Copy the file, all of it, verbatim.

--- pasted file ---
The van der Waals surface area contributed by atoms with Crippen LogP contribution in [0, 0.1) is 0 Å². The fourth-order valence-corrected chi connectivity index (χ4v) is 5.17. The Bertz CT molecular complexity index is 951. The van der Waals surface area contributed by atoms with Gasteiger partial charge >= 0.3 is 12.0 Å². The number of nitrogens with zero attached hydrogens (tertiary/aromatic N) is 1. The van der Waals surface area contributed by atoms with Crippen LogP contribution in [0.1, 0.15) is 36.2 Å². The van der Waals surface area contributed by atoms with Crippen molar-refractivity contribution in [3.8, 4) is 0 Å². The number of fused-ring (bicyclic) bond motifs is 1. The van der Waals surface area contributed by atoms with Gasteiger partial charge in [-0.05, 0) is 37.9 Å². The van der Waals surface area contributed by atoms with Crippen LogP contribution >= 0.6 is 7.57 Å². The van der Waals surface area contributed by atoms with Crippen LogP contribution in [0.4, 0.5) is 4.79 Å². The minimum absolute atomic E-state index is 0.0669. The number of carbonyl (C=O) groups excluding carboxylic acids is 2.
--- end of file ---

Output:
The van der Waals surface area contributed by atoms with Crippen LogP contribution in [0, 0.1) is 0 Å². The fourth-order valence-corrected chi connectivity index (χ4v) is 5.17. The Bertz CT molecular complexity index is 951. The van der Waals surface area contributed by atoms with Gasteiger partial charge >= 0.3 is 12.0 Å². The number of nitrogens with zero attached hydrogens (tertiary/aromatic N) is 1. The van der Waals surface area contributed by atoms with Crippen LogP contribution in [0.1, 0.15) is 36.2 Å². The van der Waals surface area contributed by atoms with Crippen molar-refractivity contribution in [3.8, 4) is 0 Å². The number of fused-ring (bicyclic) bond motifs is 1. The van der Waals surface area contributed by atoms with Gasteiger partial charge in [-0.05, 0) is 37.9 Å². The van der Waals surface area contributed by atoms with Crippen LogP contribution >= 0.6 is 7.57 Å². The van der Waals surface area contributed by atoms with Crippen LogP contribution in [0.4, 0.5) is 4.79 Å². The minimum absolute atomic E-state index is 0.0669. The number of carbonyl (C=O) groups excluding carboxylic acids is 2.